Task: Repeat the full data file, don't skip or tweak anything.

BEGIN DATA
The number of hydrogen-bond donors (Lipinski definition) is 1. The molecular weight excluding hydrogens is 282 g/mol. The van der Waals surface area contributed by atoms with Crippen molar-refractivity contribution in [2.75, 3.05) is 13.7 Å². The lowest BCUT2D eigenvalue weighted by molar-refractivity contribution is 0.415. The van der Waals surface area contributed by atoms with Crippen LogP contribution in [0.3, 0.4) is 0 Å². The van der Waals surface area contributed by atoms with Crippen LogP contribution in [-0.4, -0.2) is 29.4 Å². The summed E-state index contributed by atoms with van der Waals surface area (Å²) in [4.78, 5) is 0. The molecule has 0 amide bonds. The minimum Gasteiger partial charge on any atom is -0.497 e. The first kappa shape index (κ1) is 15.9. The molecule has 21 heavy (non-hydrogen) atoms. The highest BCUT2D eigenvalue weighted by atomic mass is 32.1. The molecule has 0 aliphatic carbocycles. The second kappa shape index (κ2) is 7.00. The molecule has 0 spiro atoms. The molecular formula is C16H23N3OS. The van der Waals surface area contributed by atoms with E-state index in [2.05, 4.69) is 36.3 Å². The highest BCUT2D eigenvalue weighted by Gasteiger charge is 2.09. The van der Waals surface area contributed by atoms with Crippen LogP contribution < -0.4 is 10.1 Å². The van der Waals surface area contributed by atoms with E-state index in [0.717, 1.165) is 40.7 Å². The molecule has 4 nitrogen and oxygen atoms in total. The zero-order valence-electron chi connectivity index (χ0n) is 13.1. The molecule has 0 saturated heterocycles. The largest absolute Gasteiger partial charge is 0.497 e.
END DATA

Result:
The number of hydrogen-bond donors (Lipinski definition) is 1. The molecular weight excluding hydrogens is 282 g/mol. The van der Waals surface area contributed by atoms with Crippen molar-refractivity contribution in [2.75, 3.05) is 13.7 Å². The lowest BCUT2D eigenvalue weighted by molar-refractivity contribution is 0.415. The van der Waals surface area contributed by atoms with Crippen LogP contribution in [0.3, 0.4) is 0 Å². The van der Waals surface area contributed by atoms with Crippen LogP contribution in [-0.4, -0.2) is 29.4 Å². The summed E-state index contributed by atoms with van der Waals surface area (Å²) in [4.78, 5) is 0. The molecule has 0 amide bonds. The minimum Gasteiger partial charge on any atom is -0.497 e. The first kappa shape index (κ1) is 15.9. The molecule has 21 heavy (non-hydrogen) atoms. The highest BCUT2D eigenvalue weighted by atomic mass is 32.1. The molecule has 0 aliphatic carbocycles. The second kappa shape index (κ2) is 7.00. The molecule has 0 spiro atoms. The molecular formula is C16H23N3OS. The van der Waals surface area contributed by atoms with E-state index in [2.05, 4.69) is 36.3 Å². The highest BCUT2D eigenvalue weighted by Gasteiger charge is 2.09. The van der Waals surface area contributed by atoms with Crippen LogP contribution < -0.4 is 10.1 Å². The van der Waals surface area contributed by atoms with E-state index in [0.717, 1.165) is 40.7 Å². The molecule has 4 nitrogen and oxygen atoms in total. The zero-order valence-electron chi connectivity index (χ0n) is 13.1. The molecule has 0 saturated heterocycles. The largest absolute Gasteiger partial charge is 0.497 e.